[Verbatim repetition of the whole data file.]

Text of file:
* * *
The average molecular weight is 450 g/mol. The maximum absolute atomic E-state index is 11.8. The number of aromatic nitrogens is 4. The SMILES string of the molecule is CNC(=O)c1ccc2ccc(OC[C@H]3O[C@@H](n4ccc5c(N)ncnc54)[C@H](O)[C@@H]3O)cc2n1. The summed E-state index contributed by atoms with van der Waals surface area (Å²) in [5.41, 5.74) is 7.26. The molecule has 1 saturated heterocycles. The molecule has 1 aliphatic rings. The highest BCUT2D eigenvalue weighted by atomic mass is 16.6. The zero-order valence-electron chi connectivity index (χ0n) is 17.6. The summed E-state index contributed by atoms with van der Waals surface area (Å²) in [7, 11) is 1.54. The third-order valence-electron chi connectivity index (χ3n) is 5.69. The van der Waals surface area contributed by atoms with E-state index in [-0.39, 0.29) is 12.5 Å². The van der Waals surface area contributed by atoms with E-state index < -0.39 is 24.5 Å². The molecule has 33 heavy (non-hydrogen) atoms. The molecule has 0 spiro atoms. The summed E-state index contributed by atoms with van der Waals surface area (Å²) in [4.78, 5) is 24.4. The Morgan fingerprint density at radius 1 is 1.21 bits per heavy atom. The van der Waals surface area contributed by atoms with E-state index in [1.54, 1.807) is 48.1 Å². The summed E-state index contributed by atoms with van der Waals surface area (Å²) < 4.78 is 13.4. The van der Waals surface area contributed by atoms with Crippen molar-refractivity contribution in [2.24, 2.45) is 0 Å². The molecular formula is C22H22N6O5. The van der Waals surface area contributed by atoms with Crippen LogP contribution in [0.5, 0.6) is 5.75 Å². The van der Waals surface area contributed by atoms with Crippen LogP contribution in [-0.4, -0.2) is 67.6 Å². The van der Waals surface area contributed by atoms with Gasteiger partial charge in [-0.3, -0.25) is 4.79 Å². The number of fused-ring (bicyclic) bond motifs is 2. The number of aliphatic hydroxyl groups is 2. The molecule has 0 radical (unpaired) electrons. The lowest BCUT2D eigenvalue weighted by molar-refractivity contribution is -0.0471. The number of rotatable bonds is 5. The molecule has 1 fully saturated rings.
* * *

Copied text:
The average molecular weight is 450 g/mol. The maximum absolute atomic E-state index is 11.8. The number of aromatic nitrogens is 4. The SMILES string of the molecule is CNC(=O)c1ccc2ccc(OC[C@H]3O[C@@H](n4ccc5c(N)ncnc54)[C@H](O)[C@@H]3O)cc2n1. The summed E-state index contributed by atoms with van der Waals surface area (Å²) in [5.41, 5.74) is 7.26. The molecule has 1 saturated heterocycles. The molecule has 1 aliphatic rings. The highest BCUT2D eigenvalue weighted by atomic mass is 16.6. The zero-order valence-electron chi connectivity index (χ0n) is 17.6. The summed E-state index contributed by atoms with van der Waals surface area (Å²) in [7, 11) is 1.54. The third-order valence-electron chi connectivity index (χ3n) is 5.69. The van der Waals surface area contributed by atoms with E-state index in [-0.39, 0.29) is 12.5 Å². The van der Waals surface area contributed by atoms with E-state index < -0.39 is 24.5 Å². The molecule has 33 heavy (non-hydrogen) atoms. The molecule has 0 spiro atoms. The summed E-state index contributed by atoms with van der Waals surface area (Å²) in [4.78, 5) is 24.4. The Morgan fingerprint density at radius 1 is 1.21 bits per heavy atom. The van der Waals surface area contributed by atoms with E-state index in [1.54, 1.807) is 48.1 Å². The summed E-state index contributed by atoms with van der Waals surface area (Å²) < 4.78 is 13.4. The van der Waals surface area contributed by atoms with Crippen molar-refractivity contribution in [2.24, 2.45) is 0 Å². The molecular formula is C22H22N6O5. The van der Waals surface area contributed by atoms with Crippen LogP contribution in [0.5, 0.6) is 5.75 Å². The van der Waals surface area contributed by atoms with Crippen LogP contribution in [-0.4, -0.2) is 67.6 Å². The van der Waals surface area contributed by atoms with Gasteiger partial charge in [-0.3, -0.25) is 4.79 Å². The number of fused-ring (bicyclic) bond motifs is 2. The number of aliphatic hydroxyl groups is 2. The molecule has 0 radical (unpaired) electrons. The lowest BCUT2D eigenvalue weighted by molar-refractivity contribution is -0.0471. The number of rotatable bonds is 5. The molecule has 1 fully saturated rings.